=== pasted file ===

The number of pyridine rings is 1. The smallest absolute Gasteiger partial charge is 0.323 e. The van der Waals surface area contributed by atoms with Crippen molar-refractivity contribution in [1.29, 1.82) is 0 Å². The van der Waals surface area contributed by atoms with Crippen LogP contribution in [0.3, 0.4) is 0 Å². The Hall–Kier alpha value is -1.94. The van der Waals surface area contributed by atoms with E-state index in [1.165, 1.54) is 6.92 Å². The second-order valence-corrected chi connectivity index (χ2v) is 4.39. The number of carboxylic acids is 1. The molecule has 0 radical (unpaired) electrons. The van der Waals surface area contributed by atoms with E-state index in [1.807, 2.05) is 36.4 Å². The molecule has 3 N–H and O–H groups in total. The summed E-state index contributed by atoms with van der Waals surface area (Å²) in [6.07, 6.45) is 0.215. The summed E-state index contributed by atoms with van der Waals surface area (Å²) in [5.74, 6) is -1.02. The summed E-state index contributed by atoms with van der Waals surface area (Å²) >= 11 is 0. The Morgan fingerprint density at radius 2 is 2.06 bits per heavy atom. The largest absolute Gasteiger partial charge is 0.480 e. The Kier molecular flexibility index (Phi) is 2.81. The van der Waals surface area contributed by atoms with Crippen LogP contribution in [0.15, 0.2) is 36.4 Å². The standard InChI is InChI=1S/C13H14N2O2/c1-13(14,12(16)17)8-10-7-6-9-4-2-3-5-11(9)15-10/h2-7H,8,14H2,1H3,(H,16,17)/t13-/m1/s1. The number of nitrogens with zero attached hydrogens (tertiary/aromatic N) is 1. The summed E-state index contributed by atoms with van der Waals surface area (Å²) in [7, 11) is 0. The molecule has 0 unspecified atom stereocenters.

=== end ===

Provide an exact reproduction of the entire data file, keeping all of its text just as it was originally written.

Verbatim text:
The number of pyridine rings is 1. The smallest absolute Gasteiger partial charge is 0.323 e. The van der Waals surface area contributed by atoms with Crippen molar-refractivity contribution in [1.29, 1.82) is 0 Å². The van der Waals surface area contributed by atoms with Crippen LogP contribution in [0.3, 0.4) is 0 Å². The Hall–Kier alpha value is -1.94. The van der Waals surface area contributed by atoms with E-state index in [1.165, 1.54) is 6.92 Å². The second-order valence-corrected chi connectivity index (χ2v) is 4.39. The number of carboxylic acids is 1. The molecule has 0 radical (unpaired) electrons. The van der Waals surface area contributed by atoms with E-state index in [1.807, 2.05) is 36.4 Å². The molecule has 3 N–H and O–H groups in total. The summed E-state index contributed by atoms with van der Waals surface area (Å²) in [6.07, 6.45) is 0.215. The summed E-state index contributed by atoms with van der Waals surface area (Å²) in [5.74, 6) is -1.02. The summed E-state index contributed by atoms with van der Waals surface area (Å²) >= 11 is 0. The Morgan fingerprint density at radius 2 is 2.06 bits per heavy atom. The largest absolute Gasteiger partial charge is 0.480 e. The Kier molecular flexibility index (Phi) is 2.81. The van der Waals surface area contributed by atoms with Crippen LogP contribution in [0.15, 0.2) is 36.4 Å². The standard InChI is InChI=1S/C13H14N2O2/c1-13(14,12(16)17)8-10-7-6-9-4-2-3-5-11(9)15-10/h2-7H,8,14H2,1H3,(H,16,17)/t13-/m1/s1. The number of nitrogens with zero attached hydrogens (tertiary/aromatic N) is 1. The summed E-state index contributed by atoms with van der Waals surface area (Å²) in [7, 11) is 0. The molecule has 0 unspecified atom stereocenters.